Time to Sit Justin Smoak
Written by Brendan Gawlowski on September 10, 2012 @ 02:55PM      Jump To Comments

Getty Images When Justin Smoak was acquired, he arrived with lofty expectations. He was a top draft pick, a highly regarded prospect, and a projected middle of the order bat. His performance rarely lived up to the billing, but it's still a testament to how poorly he's hit that, less than two and a half years after the trade, Smoak has essentially played himself out of a job.

Smoak has clearly been unimpressive this season. He's posting a .189/.258/.312 slash line, good for a 58 wRC+. Much has been made about Brendan Ryan's miserable campaign at the plate, but Ryan actually has a higher batting average (.195), on-base percentage (.284), and wRC+ (60) than Smoak. And needless to say, what is tolerable for a slick fielding shortstop is much less so from an average first basemen. For Smoak though, the problems run far past this season.

In over 1,300 career plate appearances, Smoak is a .214/.296/.359 hitter (80 wRC+). There are just twelve first basemen since 1950 to post a lower career batting line (minimum 1,000 PA's) and only one (Dalton Jones) was allowed to reach 2,000 plate appearances. Moreover, Smoak doesn't have a redeeming split: he hits poorly at home and on the road, and he doesn't fare well against lefties or righties. He doesn't walk often enough to ever post a robust OBP and I can't remember the last time Smoak really put a charge into a ball. Teams tend not to have long leashes with first basemen that can't hit, and given Smoak's dreadful season and recent demotion, the M's appear to have lost patience.

With all of that in mind, I think it's time to stop giving Smoak regular plate appearances. If they want to let him pinch hit while starting once or twice a week, fine. But with only twenty-one games left in the season, the Mariners would be best served letting Alex Liddi and Mike Carp platoon at first.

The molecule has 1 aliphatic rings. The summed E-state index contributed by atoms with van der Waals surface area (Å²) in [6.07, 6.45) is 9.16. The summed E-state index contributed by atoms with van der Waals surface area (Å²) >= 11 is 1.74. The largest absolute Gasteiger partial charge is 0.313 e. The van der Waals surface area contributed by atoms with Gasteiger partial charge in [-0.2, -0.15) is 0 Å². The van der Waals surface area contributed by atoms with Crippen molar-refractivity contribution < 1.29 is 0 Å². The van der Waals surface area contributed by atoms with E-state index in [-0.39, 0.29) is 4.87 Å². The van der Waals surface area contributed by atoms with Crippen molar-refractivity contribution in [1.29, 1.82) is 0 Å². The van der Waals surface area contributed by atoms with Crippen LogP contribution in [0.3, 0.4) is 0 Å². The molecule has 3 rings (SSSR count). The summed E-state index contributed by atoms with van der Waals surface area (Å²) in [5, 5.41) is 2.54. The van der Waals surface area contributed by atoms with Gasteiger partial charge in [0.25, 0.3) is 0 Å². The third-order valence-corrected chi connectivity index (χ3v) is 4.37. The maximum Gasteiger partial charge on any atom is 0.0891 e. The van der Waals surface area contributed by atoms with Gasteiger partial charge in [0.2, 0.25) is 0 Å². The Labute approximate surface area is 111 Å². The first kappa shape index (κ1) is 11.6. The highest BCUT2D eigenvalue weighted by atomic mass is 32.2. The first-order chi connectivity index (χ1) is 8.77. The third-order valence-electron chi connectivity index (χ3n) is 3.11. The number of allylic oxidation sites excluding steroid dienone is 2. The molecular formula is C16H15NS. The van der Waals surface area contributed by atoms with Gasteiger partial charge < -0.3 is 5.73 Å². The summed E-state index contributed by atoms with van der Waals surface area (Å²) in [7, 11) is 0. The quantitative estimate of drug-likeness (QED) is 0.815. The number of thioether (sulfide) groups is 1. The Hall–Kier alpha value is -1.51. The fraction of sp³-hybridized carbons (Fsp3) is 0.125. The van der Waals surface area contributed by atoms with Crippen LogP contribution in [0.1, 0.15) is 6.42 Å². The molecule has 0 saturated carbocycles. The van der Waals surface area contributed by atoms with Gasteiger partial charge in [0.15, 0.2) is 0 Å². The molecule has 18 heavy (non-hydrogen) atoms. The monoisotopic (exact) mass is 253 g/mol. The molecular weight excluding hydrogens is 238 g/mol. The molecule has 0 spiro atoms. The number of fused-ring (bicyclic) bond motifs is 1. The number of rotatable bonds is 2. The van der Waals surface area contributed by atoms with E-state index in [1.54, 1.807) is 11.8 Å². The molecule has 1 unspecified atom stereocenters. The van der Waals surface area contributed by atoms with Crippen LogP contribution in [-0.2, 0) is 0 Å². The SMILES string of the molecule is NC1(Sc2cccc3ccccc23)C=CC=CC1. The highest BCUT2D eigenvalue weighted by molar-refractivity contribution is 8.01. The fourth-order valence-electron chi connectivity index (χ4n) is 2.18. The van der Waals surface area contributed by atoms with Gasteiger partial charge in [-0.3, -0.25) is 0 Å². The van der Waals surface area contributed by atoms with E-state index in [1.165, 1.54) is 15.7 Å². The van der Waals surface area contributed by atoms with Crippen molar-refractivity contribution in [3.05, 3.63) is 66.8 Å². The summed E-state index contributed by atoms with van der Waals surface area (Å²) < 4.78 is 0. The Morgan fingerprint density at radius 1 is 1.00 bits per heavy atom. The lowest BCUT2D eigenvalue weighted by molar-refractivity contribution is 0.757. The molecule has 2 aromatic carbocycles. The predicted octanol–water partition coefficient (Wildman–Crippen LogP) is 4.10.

Carp does have a reverse platoon split, but that appears to be tied to some extreme BABIP variation, not a rare ability to hit left handed pitching. In any case, he's handled righties adequately in his career (104 wRC+) with no drop off in power. He's not a great bet to become a regular first basemen, but perhaps a strong finish can help him work into a platoon role.

Liddi hasn't accrued enough playing time for me to make sweeping judgments about his skills, but thus far in his big league career, it's clear that he has fared much better when facing southpaws. Liddi has walked in about ten percent of his at-bats against lefties, with a slightly better contact rate and more power than when facing a fellow right-hander. Liddi has looked overwhelmed at times by big league pitching, so using him exclusively against lefties might be a good way to ease him back into the league.

At this point, the Mariners are just playing out the string. There aren't a whole lot of games remaining on the docket and they should be using whatever time is left to evaluate the roster for the 2013 season. Unfortunately for Smoak, the M's are probably at the point where he isn't in their long term plans anymore. Liddi and Carp are hardly stars, but it's worthwhile to give the pair more at-bats against big league pitching to see if either can stick at this level. Sadly, it's a plan that aligns better with the Mariners future than letting Smoak play every day.